Meteor Activity Outlook for July 24-30, 2021

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Daniel Bush captured this bright, flaring fireball on the morning of July 18, 2021, at 4:55am CDT (9:55UT) from Albany, Missouri USA. ©Daniel Bush

During this period, the moon phase wanes from 100 percent illuminated down to nearly one-half illuminated. This weekend the moon lies opposite the sun and is above the horizon all night long. As the week progresses the waning gibbous moon rises later each night, allowing early evening observing under dark skies later next week. The estimated total hourly meteor rates for evening observers this week is near 2 as seen from mid-northern latitudes (45N) and 2 as seen from tropical southern locations (25S). For morning observers, the estimated total hourly rates should be near 11 as seen from mid-northern latitudes (45N) and 10 as seen from tropical southern locations (25S). Rates are reduced by moonlight during this period. The actual rates will also depend on factors such as personal light and motion perception, local weather conditions, alertness, and experience in watching meteor activity. Note that the hourly rates listed below are estimates as viewed from dark sky sites away from urban light sources. Observers viewing from urban areas will see less activity as only the brighter meteors will be visible from such locations.

The radiant (the area of the sky where meteors appear to shoot from) positions and rates listed below are exact for Saturday night/Sunday morning July 24/25. These positions do not change greatly day to day so the listed coordinates may be used during this entire period. Most star atlases (available at science stores and planetariums) will provide maps with grid lines of the celestial coordinates so that you may find out exactly where these positions are located in the sky. A planisphere or computer planetarium program is also useful in showing the sky at any time of night on any date of the year. Activity from each radiant is best seen when it is positioned highest in the sky, either due north or south along the meridian, depending on your latitude. It must be remembered that meteor activity is rarely seen at the radiant position. Rather they shoot outwards from the radiant, so it is best to center your field of view so that the radiant lies at the edge and not the center. Viewing there will allow you to easily trace the path of each meteor back to the radiant (if it is a shower member) or in another direction if it is sporadic. Meteor activity is not seen from radiants that are located far below the horizon. The positions below are listed in a west to east manner in order of right ascension (celestial longitude). The positions listed first are located further west therefore are accessible earlier in the night while those listed further down the list rise later in the night.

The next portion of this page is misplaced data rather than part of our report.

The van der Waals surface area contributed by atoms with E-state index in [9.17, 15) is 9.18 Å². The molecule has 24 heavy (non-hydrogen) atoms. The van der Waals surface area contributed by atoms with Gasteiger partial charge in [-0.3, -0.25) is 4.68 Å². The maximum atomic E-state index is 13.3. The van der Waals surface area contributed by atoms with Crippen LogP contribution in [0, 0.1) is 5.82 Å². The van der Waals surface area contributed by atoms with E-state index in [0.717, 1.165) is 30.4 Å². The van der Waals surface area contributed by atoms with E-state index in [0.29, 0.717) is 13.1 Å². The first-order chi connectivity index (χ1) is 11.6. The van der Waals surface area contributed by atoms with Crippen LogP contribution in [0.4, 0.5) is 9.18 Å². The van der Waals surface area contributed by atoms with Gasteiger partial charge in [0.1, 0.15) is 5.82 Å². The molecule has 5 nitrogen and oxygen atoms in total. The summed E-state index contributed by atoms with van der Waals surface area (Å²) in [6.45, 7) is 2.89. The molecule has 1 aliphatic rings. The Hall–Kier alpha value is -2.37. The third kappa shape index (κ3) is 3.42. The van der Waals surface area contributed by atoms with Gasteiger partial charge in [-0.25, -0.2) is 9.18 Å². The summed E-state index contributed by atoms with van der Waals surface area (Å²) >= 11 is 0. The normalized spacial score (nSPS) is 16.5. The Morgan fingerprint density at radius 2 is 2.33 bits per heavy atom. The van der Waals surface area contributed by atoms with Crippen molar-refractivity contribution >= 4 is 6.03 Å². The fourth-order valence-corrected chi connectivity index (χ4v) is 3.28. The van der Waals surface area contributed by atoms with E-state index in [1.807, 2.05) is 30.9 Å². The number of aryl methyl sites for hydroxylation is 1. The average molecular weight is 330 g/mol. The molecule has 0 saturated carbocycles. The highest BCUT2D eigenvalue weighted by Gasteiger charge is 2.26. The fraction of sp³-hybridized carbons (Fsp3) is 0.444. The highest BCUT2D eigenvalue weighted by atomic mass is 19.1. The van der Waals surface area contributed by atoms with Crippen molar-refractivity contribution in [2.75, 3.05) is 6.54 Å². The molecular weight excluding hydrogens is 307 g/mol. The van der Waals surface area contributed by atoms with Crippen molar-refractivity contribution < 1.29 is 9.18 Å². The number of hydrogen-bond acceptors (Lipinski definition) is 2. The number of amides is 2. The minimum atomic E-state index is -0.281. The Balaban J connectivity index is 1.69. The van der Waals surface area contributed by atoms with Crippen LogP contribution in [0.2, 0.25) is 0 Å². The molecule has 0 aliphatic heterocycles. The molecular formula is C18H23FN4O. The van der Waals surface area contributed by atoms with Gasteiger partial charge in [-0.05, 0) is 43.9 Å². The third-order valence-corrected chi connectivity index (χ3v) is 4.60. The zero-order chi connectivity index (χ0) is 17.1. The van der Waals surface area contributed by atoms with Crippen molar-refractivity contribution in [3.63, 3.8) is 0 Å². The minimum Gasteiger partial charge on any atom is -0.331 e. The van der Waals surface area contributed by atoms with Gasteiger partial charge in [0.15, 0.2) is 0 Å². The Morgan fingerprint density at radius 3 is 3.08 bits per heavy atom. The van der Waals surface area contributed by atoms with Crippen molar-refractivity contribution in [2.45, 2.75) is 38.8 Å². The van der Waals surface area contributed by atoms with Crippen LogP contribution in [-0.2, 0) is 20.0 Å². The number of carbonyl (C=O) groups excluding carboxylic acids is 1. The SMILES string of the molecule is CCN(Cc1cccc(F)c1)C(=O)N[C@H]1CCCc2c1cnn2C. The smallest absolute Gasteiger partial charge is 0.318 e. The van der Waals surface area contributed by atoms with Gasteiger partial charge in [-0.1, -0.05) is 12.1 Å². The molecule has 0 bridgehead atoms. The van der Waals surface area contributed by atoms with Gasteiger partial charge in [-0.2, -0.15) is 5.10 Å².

Radiant Positions at 22:00 LDST

Radiant Positions at 22:00 Local Daylight Saving Time

Radiant Positions at 01:00 LDST

Radiant Positions at 01:00 Local Daylight Saving Time

Radiant Positions at 04:00 LDST

Radiant Positions at 04:00 Local Daylight Saving Time

These sources of meteoric activity are expected to be active this week.


Details of each shower will continue next week when observing conditions are more favorable.


RA (RA in Deg.) DEC Km/Sec Local Daylight Saving Time North-South
July gamma Draconids (GDR) Jul 28 18:45 (281) +50 28 00:00 <1 – <1 IV
alpha Capricornids (CAP) Jul 31 20:15 (304)  -10 23 01:00 1 – 2 II
Anthelion (ANT) 21:00 (315)  -17 30 02:00 1 – 2 II
Southern delta Aquariids (SDA) Jul 30 22:28 (337)  -17 41 04:00 1 – 3 I
July Pegasids (JPE) Jul 10 00:00 (000) +15 63 05:00 <1 – <1 II
Perseids (PER) Aug 12 01:42 (026) +54 59 07:00 2 – <1 I
eta Eridanids (ERI) Aug 06 02:06 (032)  -17 64 08:00 <1 – <1 IV
c-Andromedids (CAN) Jul 12 03:16 (049) +52 57 09:00 <1 – <1 IV



  • Mary F Shaddox 1 year ago

    I heard a loud boom Sunday night after 9pm and it shook my house. I was inside at the time so I didn’t see it.

    Reply to Mary
  • Lee V. Bee 1 year ago

    What do you guys know about the meteorite that disappeared over north Texas. July 25th 9pm I believe.

    Reply to Lee
  • Bern Schwem 1 year ago

    saw a lg. fireball 7-26 @ bout 10 pm pdt streaking app. NE-SW passing overhead western Indio Hills @Fan Hill R-O-W 1 mile:N of Dillon/1000 Palns Cyn interstection – probably Perseid

    Reply to Bern
  • Bri 1 year ago

    We are planning on heading out on August 11th to watch the perseids. The only issue is, we are in Missoula and the sky has been smokey and hazy. Do you have any recommendations for where to go?

    Reply to Bri
  • KCE 1 year ago

    Is it just me, or nobody saw the the meteor that hit Norway coming?

    Reply to KCE
    • Robert Lunsford 1 year ago

      While it created a bright flash in the sky, the Norway meteor was only a meter or so in size, which is too small to pick up while still out in space with our current technology. The smallest objects we can normally pick up are 10 meters in size and larger.

      Reply to Robert
  • Misa 1 year ago

    I saw a blue/green fireball, shooting star above the San Fernando valley, in Los Angeles CA. Canoga Park to be exact.

    Reply to Misa
  • Perla Acosta 1 year ago

    Saw a green blue fireball July 28 around 1 am in San Gabriel Valley El Monte, Ca. Shined bright for a second or two then disappeared.

    Reply to Perla
  • Candy DeSpain 1 year ago

    I saw a beautiful golden meteor or fireball over Stockton, Mo on Friday July 30th around 10:45pm. It went east to west. It was so close I could hardly believe my eyes. It was outstanding.

    Reply to Candy

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